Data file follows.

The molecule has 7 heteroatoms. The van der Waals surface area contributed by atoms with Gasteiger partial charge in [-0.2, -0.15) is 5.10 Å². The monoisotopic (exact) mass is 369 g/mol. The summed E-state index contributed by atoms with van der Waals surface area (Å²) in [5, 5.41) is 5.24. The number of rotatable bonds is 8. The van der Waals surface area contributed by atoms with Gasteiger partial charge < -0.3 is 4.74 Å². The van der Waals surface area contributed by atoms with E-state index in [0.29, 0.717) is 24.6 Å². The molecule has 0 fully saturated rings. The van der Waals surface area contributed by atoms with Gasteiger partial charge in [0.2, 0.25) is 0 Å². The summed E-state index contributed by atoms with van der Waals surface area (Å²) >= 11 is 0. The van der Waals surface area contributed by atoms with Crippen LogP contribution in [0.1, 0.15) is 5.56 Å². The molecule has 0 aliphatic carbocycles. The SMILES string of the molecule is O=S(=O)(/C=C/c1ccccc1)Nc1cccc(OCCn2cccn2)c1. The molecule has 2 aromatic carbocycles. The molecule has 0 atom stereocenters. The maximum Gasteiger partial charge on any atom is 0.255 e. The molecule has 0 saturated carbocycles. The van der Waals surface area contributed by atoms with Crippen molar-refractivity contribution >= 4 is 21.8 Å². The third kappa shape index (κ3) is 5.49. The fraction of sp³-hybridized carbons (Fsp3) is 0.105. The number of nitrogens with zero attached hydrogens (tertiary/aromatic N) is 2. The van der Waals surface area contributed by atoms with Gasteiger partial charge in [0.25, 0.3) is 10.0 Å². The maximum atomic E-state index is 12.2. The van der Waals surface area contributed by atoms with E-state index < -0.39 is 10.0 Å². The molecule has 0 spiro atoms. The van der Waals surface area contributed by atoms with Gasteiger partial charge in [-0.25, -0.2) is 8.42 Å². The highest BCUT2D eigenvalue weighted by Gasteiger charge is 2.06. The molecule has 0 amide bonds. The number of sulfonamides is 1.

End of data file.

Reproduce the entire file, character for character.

The molecule has 7 heteroatoms. The van der Waals surface area contributed by atoms with Gasteiger partial charge in [-0.2, -0.15) is 5.10 Å². The monoisotopic (exact) mass is 369 g/mol. The summed E-state index contributed by atoms with van der Waals surface area (Å²) in [5, 5.41) is 5.24. The number of rotatable bonds is 8. The van der Waals surface area contributed by atoms with Gasteiger partial charge < -0.3 is 4.74 Å². The van der Waals surface area contributed by atoms with E-state index in [0.29, 0.717) is 24.6 Å². The molecule has 0 fully saturated rings. The van der Waals surface area contributed by atoms with Gasteiger partial charge in [0.2, 0.25) is 0 Å². The summed E-state index contributed by atoms with van der Waals surface area (Å²) >= 11 is 0. The van der Waals surface area contributed by atoms with Crippen LogP contribution in [0.1, 0.15) is 5.56 Å². The molecule has 0 aliphatic carbocycles. The SMILES string of the molecule is O=S(=O)(/C=C/c1ccccc1)Nc1cccc(OCCn2cccn2)c1. The molecule has 2 aromatic carbocycles. The molecule has 0 atom stereocenters. The maximum Gasteiger partial charge on any atom is 0.255 e. The molecule has 0 saturated carbocycles. The van der Waals surface area contributed by atoms with Crippen molar-refractivity contribution >= 4 is 21.8 Å². The third kappa shape index (κ3) is 5.49. The fraction of sp³-hybridized carbons (Fsp3) is 0.105. The number of nitrogens with zero attached hydrogens (tertiary/aromatic N) is 2. The van der Waals surface area contributed by atoms with Gasteiger partial charge in [0.25, 0.3) is 10.0 Å². The maximum atomic E-state index is 12.2. The van der Waals surface area contributed by atoms with E-state index < -0.39 is 10.0 Å². The molecule has 0 spiro atoms. The van der Waals surface area contributed by atoms with Gasteiger partial charge in [-0.25, -0.2) is 8.42 Å². The highest BCUT2D eigenvalue weighted by Gasteiger charge is 2.06. The molecule has 0 amide bonds. The number of sulfonamides is 1.